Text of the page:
Error Handling for negative real numbers

I have no idea of the internal functioning of a compiler. Perhaps @certik could tell us how the ** operator is (or will be) implemented in LFortran (or LLVM ?) ?

Does the compiler first have a look to the exponent type ? Which verifications are made ?
For real exponents, does the compiler (or its backend) use assembler instructions like F2XM1 and FYL2X ?

F2XM1: Computes the exponential value of 2 to the power of the source operand minus 1.
Values other than 2 can be exponentiated using the following formula: x^y ← 2^{y \times log_2{x}}

FYL2X: Computes ST(1) \times log_2 (ST(0))

Are these operations described in the IEEE 754 standard ?

Steven replied with great answers to the question. I would just add that use of English varies between computer language standards. Fortran has a concept of a variable being “undefined”, but the concept of a behavior being “undefined” is a terminology used by the C standard, not the Fortran standard. Fortran tries to stick to the ISO-recommended definitions for words like shall, may, might, can, … (sometimes followed by “not”).


Compilers typically call a library routine to do real exponentiation, and the routine can check for things such as a negative operand. They certainly know the type and kind of the operands, and can do some optimizations such as doing a SQRT for x**0.5. Integer powers are often converted into a series of multiplies, and if there is no special case then a library routine is called.

Library routines tend to be very careful in their arithmetic and often avoid using certain instructions if it can’t be proven that they would provide the mathematically-best result. I’ll also note that math library routines are often shared across languages - it’s not unusual for Fortran and C to use the same library routines for most operations. (There are some where language differences require distinct routines.)


I agree, and based on the development in this thread, that’s the only way to ensure the power operation is standard-conforming–test the input, rather than the result.

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With now 24 replies, the seemingly simple question of our friend @ENLS has initiated the longest discussion yet on this discourse!


your welcome :grinning:


I’ll just throw out here that back in 1999 I wrote Doctor Fortran and “The Dog that Did Not Bark”, about what makes a program standard-conforming or not, and that what the standard doesn’t say can bite you.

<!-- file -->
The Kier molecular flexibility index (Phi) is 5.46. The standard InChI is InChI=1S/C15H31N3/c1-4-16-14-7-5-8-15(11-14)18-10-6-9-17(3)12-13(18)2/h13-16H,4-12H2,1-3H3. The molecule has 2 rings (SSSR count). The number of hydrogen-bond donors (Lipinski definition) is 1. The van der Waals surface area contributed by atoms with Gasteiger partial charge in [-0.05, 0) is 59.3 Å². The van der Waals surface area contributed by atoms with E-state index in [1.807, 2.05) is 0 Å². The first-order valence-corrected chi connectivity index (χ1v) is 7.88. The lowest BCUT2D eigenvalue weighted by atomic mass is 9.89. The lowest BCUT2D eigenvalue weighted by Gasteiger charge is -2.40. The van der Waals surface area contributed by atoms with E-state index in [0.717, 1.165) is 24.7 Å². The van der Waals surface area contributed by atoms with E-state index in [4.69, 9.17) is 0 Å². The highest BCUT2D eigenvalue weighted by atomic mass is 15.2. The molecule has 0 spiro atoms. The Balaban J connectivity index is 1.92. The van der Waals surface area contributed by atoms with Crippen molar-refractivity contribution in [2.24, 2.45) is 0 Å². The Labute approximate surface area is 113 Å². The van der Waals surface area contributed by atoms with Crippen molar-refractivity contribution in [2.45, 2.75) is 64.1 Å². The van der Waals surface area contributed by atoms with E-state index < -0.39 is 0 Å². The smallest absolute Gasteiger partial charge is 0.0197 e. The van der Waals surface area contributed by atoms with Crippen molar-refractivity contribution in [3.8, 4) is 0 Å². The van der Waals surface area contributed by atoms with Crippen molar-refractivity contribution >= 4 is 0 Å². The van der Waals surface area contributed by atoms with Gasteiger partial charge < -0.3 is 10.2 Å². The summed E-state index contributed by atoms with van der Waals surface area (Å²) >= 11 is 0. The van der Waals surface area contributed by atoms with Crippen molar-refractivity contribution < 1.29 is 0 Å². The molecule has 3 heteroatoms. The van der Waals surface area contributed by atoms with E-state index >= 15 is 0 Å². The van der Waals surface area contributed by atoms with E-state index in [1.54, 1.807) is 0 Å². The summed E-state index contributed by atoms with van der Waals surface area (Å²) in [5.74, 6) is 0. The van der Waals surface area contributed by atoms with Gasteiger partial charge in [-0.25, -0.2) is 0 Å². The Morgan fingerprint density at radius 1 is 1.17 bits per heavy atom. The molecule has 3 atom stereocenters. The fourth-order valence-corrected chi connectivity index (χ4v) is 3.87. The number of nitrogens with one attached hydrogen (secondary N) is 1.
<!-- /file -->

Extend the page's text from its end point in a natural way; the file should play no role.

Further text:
Thank you for this interesting read! It raised, however, a couple of questions, that never had I considered before:

  1. Would -std=f2018 enforce strict compliance with the Fortran 2018 standard?
  2. If no, what does this flag is for?
  3. If yes, do issues like the one you mention in your article still exist or have been addressed? I quote:

there is another class of non-conformity that, in general, can’t be detected at compile time

  1. I believe std=f2018 is gfortran’s flag, is there something similar for Intel?
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I can’t speak for gfortran - I think its handling of such things is different than ifort’s.

ifort has -stand f08. This turns on compile-time warnings of non-standard syntax, violations of constraints, and violation of many (but not all) of the un-numbered rules. If you want these to be errors instead of warnings, add -warn stderrors. The default if you just say -stand is f08. The current ifort has a f18 option.

If you turn on standards checking, things I mention in the article such as INTEGER*8 and use of logical operators for integers, will get flagged. It won’t detect assumptions about short-circuit evaluation nor, really, any run-time behavior that falls afoul of the standard (except that things that cause an error will be reported as such.)

I also want to repeat something I wrote earlier - just because you enabled standards checking and didn’t get any complaints, that doesn’t mean your program is standard-conforming. Certainly it has a better shot at being so than if the compiler DOES complain, but there are many things a compiler is not required to check or can’t check. It’s also possible (and I have seen cases of this in all the compilers I have worked on) that it fails to notice non-standard syntax or relationships that the standard said it should - those are compiler bugs.


A possible (naive) implementation of the cube root function could be:

module functions
    use iso_fortran_env, only: dp=>real64
    implicit none


    pure real(dp) function cbrt(x)
        real(dp), intent(in) :: x
        cbrt = sign(abs(x)**(1.0_dp / 3.0_dp), x)
    end function
end module functions

Perhaps an implementation with some if...else if... could be faster if speed matters. I don’t know.

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Are these procedures (cbrt,cbrtl) generally considered pure, meaning we can wrap them into an elemental function?

A good reference:

What Every Computer Scientist Should Know About Floating-Point Arithmetic, by David Goldberg, published in the March, 1991 issue of Computing Surveys.

Search the “exponentiation” word in the page, there are some interesting paragraphs. For example:

The programming language Ada avoids this problem by only defining exponentiation for integer powers, while ANSI FORTRAN prohibits raising a negative number to a real power.
In fact, the FORTRAN standard says that
Any arithmetic operation whose result is not mathematically defined is prohibited…

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There’s no need for a wrapper - just define a PURE interface for the functions.

Here is an implementation of cbrt in openlibm:

They use a polynomial approximation and a Newton iteration to obtain a highly accurate answer and a high performance.

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@kargl thanks for the information!